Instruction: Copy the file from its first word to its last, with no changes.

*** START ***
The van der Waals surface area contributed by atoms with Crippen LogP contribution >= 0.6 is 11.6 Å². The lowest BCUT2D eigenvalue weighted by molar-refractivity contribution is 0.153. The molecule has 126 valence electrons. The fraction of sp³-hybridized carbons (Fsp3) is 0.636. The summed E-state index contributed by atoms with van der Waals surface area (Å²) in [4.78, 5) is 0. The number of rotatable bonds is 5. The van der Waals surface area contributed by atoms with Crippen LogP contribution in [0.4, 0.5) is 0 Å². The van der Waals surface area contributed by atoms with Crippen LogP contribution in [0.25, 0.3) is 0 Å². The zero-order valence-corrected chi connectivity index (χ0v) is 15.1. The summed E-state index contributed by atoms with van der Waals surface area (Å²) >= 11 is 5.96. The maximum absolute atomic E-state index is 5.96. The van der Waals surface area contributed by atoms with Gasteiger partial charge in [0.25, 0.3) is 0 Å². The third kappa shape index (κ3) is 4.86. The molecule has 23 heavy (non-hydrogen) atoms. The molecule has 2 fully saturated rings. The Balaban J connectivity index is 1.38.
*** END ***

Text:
The van der Waals surface area contributed by atoms with Crippen LogP contribution >= 0.6 is 11.6 Å². The lowest BCUT2D eigenvalue weighted by molar-refractivity contribution is 0.153. The molecule has 126 valence electrons. The fraction of sp³-hybridized carbons (Fsp3) is 0.636. The summed E-state index contributed by atoms with van der Waals surface area (Å²) in [4.78, 5) is 0. The number of rotatable bonds is 5. The van der Waals surface area contributed by atoms with Crippen LogP contribution in [0.4, 0.5) is 0 Å². The van der Waals surface area contributed by atoms with Crippen LogP contribution in [0.25, 0.3) is 0 Å². The zero-order valence-corrected chi connectivity index (χ0v) is 15.1. The summed E-state index contributed by atoms with van der Waals surface area (Å²) >= 11 is 5.96. The maximum absolute atomic E-state index is 5.96. The van der Waals surface area contributed by atoms with Gasteiger partial charge in [0.25, 0.3) is 0 Å². The third kappa shape index (κ3) is 4.86. The molecule has 23 heavy (non-hydrogen) atoms. The molecule has 2 fully saturated rings. The Balaban J connectivity index is 1.38.